Am I suffocating my plants?

Last night, with the weather forecast predicting lows in the 40s, a friend suggested I cover my tomato and pepper plants. I put dry cleaner plastic over the tomatos and glass jars over the peppers. This morning, with the weather forecast predicting showers and highs in the mid 50s, I decided I could just leave the plants covered. I figured the plastic would divert any rainwater to the base of the tomato and I could water the peppers tomorrow.
Now at work, however, I began to wonder if leaving the peppers under the glass jars would deprive them of oxygen? The plants are small, not more than 4 or 5 inches tall and the jars are inverted resting directly on the soil.
Should I have removed the jars, or at least raised them slightly off the ground? And are the tomatos ok?
Tia, tmo
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On 5/26/06 8:51 AM, in article snipped-for-privacy@j73g2000cwa.googlegroups.com, "tmo"

consume it. If you are worried about such things, oxygen which is not used in quantity is in about 20% concentration, while carbon dioxide which is used in quantity by green plants is in less than 0.1% concentration.
Bill -- Ferme le Bush
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Oxygen isn't a problem, but heat might be. Think about how hot a car gets on a sunny day. If you get home and they're wilted, give them some water and see if they perk up the next day.
Penelope
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Phew, I guess I'm so obsessed with oxygen I just figured my plants would be as well.
This is my first yeasr planting vegetables so there is much to be learned.
Thanks for your replies.
-tmo
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tmo wrote: "Last night, with the weather forecast predicting lows in the 40s, a friend suggested I cover my tomato and pepper plants. I put dry cleaner plastic over the tomatos and glass jars over the peppers."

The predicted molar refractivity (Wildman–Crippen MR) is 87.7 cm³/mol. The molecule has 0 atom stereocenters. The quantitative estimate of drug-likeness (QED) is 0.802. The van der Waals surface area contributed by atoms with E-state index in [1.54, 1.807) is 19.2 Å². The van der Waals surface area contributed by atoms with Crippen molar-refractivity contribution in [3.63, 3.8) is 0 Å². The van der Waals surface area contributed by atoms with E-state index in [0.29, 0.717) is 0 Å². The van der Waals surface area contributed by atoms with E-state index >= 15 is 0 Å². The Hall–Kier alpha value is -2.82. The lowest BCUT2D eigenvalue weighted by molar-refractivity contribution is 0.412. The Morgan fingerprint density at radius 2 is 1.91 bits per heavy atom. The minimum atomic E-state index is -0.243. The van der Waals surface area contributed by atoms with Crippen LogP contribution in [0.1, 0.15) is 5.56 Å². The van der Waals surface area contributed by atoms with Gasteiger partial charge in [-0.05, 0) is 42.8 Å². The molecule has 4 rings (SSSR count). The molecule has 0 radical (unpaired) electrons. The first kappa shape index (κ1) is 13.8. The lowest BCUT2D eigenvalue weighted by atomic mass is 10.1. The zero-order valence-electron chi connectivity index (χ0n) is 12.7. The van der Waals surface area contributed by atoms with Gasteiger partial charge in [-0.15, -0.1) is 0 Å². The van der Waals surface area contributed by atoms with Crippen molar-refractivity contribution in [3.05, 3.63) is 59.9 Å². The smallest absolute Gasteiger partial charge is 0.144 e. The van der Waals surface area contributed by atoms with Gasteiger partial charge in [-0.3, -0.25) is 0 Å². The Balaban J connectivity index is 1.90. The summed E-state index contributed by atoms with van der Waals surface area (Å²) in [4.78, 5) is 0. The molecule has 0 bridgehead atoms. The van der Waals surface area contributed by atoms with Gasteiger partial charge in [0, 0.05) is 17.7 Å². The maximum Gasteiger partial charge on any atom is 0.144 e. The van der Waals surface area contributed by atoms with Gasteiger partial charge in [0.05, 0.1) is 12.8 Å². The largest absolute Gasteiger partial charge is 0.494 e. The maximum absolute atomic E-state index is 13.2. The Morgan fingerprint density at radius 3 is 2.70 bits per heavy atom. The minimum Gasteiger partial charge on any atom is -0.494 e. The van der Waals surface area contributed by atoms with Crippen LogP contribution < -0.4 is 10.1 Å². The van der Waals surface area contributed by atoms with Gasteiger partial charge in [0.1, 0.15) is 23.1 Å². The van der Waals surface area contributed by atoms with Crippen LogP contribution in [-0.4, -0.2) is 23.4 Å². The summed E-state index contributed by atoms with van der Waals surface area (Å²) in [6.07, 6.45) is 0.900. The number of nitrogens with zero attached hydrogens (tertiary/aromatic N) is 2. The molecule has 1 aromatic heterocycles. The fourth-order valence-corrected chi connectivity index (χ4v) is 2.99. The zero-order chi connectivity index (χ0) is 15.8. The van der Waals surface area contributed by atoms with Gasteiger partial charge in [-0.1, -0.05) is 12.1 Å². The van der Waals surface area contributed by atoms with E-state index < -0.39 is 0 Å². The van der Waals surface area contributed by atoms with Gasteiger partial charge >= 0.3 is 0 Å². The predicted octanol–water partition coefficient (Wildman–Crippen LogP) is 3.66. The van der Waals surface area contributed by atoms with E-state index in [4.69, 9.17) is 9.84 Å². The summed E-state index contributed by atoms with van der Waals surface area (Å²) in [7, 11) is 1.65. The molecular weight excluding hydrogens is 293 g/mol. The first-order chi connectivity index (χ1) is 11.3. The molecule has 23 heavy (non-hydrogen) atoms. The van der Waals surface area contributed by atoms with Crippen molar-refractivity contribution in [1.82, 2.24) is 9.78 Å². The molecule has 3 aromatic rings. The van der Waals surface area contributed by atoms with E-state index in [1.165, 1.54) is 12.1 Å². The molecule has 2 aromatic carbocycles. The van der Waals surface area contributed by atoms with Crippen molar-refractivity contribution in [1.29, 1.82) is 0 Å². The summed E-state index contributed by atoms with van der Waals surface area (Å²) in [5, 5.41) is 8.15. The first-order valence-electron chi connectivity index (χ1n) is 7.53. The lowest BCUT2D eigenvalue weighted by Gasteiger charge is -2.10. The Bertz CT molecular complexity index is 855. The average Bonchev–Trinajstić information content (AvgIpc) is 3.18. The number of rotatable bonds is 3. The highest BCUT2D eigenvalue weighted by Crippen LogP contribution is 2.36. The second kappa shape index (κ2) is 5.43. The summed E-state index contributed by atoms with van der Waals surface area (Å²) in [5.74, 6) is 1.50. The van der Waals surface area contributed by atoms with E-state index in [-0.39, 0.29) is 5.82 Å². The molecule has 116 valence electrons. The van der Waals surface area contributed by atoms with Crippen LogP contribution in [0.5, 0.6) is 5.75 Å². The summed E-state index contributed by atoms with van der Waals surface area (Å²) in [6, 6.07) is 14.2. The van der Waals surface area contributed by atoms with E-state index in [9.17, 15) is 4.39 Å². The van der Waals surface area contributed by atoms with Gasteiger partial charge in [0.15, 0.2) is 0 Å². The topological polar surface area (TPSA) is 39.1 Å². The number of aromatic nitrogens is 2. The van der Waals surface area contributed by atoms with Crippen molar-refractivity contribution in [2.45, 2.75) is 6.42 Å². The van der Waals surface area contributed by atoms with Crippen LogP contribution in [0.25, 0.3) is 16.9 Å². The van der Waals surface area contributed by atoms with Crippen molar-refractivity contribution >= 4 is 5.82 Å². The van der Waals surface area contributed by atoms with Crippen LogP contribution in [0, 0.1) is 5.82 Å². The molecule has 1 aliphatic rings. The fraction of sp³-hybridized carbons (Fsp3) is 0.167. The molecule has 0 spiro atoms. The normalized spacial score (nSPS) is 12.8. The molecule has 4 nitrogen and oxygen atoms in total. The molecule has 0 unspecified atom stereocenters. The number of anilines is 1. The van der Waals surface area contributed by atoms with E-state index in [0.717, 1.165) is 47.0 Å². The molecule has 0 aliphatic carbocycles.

Plastic is not a good material to protect plants from frost or freeze. Cold is easily transmitted through it and plant tissue will be damaged where there/s direct contact.
Glass cloches work well, but should be removed or propped open in the morning to prevent overheating during the afternoon.
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Thanks for the reply. Unfortunately it was around 7:00 in the evening when I was advised to cover the plants so there weren't a lot of options.
A couple of follow up questions: 1. where does one find cloches for plants about 18 inches tall and maybe 12 inches in diameter? 2. At what temperature can I stop worrying about needing to cover the plants (tomatos, peppers & cukes) at night?
TIA, tmo
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tmo wrote:

My tomatoes and peppers are in a greenhouse where it has gotten down to 3 degrees celcius (37F) with no problem. I won't put them outside until I can be assured of a night time temp of around 8 to 10 degrees celcius (around 50F).
Your local nursery might have some climate control items - you are not limited to glass cloches (which would most likely be no good for plants that big).